James Madison Papers

To James Madison from John Dawson, 10 December 1797

From John Dawson

Phia. Decemr. 10. 1797.

Dear Sir!

Since my return to this place I have delayd to write to you from a hope that I shoud have it in my power to communicate something new or interesting.

In congress we move on very harmoniously & do very little.1 The report of the committee on Blounts affair2 producd some long faces, & shewd that it was not a French plot with Mr. Jefferson at the bottom, as has been industriously circulated in the eastern states. The papers are now in the press, & when acted on will probably cause some agi[ta]tion. Hammond, the former minister to this country, has arrivd in the packet at Newyork—for what purpose is not known—some suppose to displace Liston—this I doubt.3

Our commrs. have been well recievd at Paris4 & there is reason to believe that matters will be adjusted with the F. republic. Altho singular in the opinion, I cannot help thinking that the late change in that country,5 will prove fortunate to the United States. The present Directory, & both councils, having purgd. their country of priests, emigrants, & royalists will probably feel friendly towards republicks, especially if thereby they strengthen themselves & the principles which they support—add to this, the continuance of the war, which now seems certain—it is likely that Russia & Turkey will become parties & opponents.6 The defection of several of the German states from the empire,7 and the discontented Poles,8 will add to the strength of France, while the rapidly encreasing debt, & the ruind commerce of England must destroy her. Present me to your lady & the family. I have recievd from Mr. Tazewell three letters, & deliverd them agreeably to their directions. With much esteem Your friend & Sert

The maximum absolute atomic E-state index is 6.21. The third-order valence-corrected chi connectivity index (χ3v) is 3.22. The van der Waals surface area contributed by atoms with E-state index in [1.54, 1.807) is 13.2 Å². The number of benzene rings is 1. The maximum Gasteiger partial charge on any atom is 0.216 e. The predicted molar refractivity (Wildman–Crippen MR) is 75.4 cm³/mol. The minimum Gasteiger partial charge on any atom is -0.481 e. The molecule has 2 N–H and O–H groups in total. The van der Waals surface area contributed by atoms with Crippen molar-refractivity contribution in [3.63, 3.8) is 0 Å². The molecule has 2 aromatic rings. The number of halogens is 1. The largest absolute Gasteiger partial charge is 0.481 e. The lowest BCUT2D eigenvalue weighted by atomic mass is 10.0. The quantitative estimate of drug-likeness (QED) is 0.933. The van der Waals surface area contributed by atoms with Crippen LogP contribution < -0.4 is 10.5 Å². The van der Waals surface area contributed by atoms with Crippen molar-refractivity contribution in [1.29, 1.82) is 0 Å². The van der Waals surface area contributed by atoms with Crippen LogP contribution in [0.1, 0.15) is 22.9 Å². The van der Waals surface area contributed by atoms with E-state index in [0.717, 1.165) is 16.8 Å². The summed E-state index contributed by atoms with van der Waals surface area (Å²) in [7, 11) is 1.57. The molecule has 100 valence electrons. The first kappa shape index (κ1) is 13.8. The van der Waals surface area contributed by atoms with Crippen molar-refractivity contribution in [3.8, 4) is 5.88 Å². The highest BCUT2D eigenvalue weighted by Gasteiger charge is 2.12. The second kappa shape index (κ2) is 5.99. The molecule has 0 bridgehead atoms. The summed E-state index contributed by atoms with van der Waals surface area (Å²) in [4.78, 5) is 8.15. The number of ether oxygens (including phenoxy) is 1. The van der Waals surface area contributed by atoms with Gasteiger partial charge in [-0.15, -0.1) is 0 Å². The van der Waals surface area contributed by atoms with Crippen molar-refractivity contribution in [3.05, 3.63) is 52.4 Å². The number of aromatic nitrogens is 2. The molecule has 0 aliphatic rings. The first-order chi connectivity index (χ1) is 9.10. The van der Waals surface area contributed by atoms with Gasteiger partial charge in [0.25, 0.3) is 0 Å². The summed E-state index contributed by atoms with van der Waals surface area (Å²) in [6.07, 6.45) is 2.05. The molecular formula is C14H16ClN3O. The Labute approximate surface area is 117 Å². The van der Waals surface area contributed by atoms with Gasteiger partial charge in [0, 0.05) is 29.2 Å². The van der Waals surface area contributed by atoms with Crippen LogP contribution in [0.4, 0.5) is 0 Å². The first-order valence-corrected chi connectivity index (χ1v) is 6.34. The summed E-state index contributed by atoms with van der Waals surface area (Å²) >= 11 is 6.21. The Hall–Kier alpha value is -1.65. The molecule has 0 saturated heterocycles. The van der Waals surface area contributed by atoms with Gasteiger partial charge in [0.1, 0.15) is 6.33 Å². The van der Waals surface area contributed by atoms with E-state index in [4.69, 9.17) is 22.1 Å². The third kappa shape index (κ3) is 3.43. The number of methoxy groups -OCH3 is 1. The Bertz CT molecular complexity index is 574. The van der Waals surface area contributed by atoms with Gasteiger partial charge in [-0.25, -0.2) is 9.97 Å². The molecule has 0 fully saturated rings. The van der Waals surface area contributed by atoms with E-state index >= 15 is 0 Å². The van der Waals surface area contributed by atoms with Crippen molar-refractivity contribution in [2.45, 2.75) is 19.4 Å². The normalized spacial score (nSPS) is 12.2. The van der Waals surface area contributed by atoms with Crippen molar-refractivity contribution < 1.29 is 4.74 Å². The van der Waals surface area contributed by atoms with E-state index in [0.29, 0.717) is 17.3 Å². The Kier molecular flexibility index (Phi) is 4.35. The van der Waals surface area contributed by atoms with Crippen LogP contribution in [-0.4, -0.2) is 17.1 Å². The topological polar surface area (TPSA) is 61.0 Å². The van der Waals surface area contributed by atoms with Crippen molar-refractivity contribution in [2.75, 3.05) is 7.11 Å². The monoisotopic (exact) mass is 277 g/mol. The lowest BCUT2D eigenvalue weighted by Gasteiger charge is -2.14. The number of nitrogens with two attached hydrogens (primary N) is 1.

J Dawson

At night.

I have reason to suspect that the account of Hammonds arrival is not true.

RC (DLC). Docketed by JM.

1Congress had convened on 13 Nov. 1797, but both Federalists and Republicans agreed with Harrison Gray Otis that “Congress will do no business of an important nature untill some intelligence is received respecting the probable issue of the negotiation with France” (Annals of Congress description begins Debates and Proceedings in the Congress of the United States … (42 vols.; Washington, 1834–56). description ends , 5th Cong., 2d sess., 624; Otis to Sally Foster Otis, 3 Dec. 1797, in Morison, Harrison Gray Otis, 1:76).

2The committee report on the Blount affair was read in the House of Representatives on 4 and 5 Dec. It consisted of correspondence, depositions, and other evidence the committee had gathered in the course of their summer-long investigation and was presented “without anticipating, by their own inferences or observations, the judgment of the House on the whole matter.” Six hundred copies of the report, which formed the basis for the articles of impeachment later drawn up by the House, were ordered printed (Annals of Congress description begins Debates and Proceedings in the Congress of the United States … (42 vols.; Washington, 1834–56). description ends , 5th Cong., 2d sess., 672–79; Report of the Committee of the House of Representatives of the United States, Appointed to Prepare and Report Articles of Impeachment against William Blount [Philadelphia, 1798; Evans description begins Charles Evans, ed., American Bibliography … 1639 … 1820 (12 vols.; Chicago, 1903–34). description ends 34785]).